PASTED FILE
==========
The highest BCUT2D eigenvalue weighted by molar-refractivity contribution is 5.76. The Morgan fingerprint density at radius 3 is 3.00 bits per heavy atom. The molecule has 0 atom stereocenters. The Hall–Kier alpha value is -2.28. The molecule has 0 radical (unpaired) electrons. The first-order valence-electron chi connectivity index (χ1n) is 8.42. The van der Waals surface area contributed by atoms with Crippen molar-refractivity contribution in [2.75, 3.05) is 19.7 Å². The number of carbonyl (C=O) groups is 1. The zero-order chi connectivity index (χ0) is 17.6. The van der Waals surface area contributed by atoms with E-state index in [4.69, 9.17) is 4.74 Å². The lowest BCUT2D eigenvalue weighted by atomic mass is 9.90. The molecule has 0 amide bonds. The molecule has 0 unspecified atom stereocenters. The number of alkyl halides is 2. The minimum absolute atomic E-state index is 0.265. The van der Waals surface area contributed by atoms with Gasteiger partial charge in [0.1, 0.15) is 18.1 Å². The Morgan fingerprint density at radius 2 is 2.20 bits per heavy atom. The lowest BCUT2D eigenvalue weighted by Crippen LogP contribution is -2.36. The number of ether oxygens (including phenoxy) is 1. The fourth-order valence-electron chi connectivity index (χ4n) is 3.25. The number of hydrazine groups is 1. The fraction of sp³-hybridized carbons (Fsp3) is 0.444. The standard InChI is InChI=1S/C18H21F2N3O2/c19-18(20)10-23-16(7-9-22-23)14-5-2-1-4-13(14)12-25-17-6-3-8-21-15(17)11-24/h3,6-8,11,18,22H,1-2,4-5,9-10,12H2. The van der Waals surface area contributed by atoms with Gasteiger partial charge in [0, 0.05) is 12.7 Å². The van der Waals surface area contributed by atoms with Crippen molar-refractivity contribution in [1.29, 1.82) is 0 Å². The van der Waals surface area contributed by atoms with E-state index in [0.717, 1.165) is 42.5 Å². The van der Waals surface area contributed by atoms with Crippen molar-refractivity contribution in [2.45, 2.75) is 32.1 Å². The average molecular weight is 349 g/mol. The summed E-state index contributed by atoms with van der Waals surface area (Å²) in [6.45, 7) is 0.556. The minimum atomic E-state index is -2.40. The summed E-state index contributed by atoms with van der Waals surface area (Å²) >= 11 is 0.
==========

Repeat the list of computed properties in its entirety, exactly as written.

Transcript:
The highest BCUT2D eigenvalue weighted by molar-refractivity contribution is 5.76. The Morgan fingerprint density at radius 3 is 3.00 bits per heavy atom. The molecule has 0 atom stereocenters. The Hall–Kier alpha value is -2.28. The molecule has 0 radical (unpaired) electrons. The first-order valence-electron chi connectivity index (χ1n) is 8.42. The van der Waals surface area contributed by atoms with Crippen molar-refractivity contribution in [2.75, 3.05) is 19.7 Å². The number of carbonyl (C=O) groups is 1. The zero-order chi connectivity index (χ0) is 17.6. The van der Waals surface area contributed by atoms with E-state index in [4.69, 9.17) is 4.74 Å². The lowest BCUT2D eigenvalue weighted by atomic mass is 9.90. The molecule has 0 amide bonds. The molecule has 0 unspecified atom stereocenters. The number of alkyl halides is 2. The minimum absolute atomic E-state index is 0.265. The van der Waals surface area contributed by atoms with Gasteiger partial charge in [0.1, 0.15) is 18.1 Å². The Morgan fingerprint density at radius 2 is 2.20 bits per heavy atom. The lowest BCUT2D eigenvalue weighted by Crippen LogP contribution is -2.36. The number of ether oxygens (including phenoxy) is 1. The fourth-order valence-electron chi connectivity index (χ4n) is 3.25. The number of hydrazine groups is 1. The fraction of sp³-hybridized carbons (Fsp3) is 0.444. The standard InChI is InChI=1S/C18H21F2N3O2/c19-18(20)10-23-16(7-9-22-23)14-5-2-1-4-13(14)12-25-17-6-3-8-21-15(17)11-24/h3,6-8,11,18,22H,1-2,4-5,9-10,12H2. The van der Waals surface area contributed by atoms with Gasteiger partial charge in [0, 0.05) is 12.7 Å². The van der Waals surface area contributed by atoms with Crippen molar-refractivity contribution in [1.29, 1.82) is 0 Å². The van der Waals surface area contributed by atoms with E-state index in [0.717, 1.165) is 42.5 Å². The van der Waals surface area contributed by atoms with Crippen molar-refractivity contribution in [2.45, 2.75) is 32.1 Å². The average molecular weight is 349 g/mol. The summed E-state index contributed by atoms with van der Waals surface area (Å²) in [6.45, 7) is 0.556. The minimum atomic E-state index is -2.40. The summed E-state index contributed by atoms with van der Waals surface area (Å²) >= 11 is 0.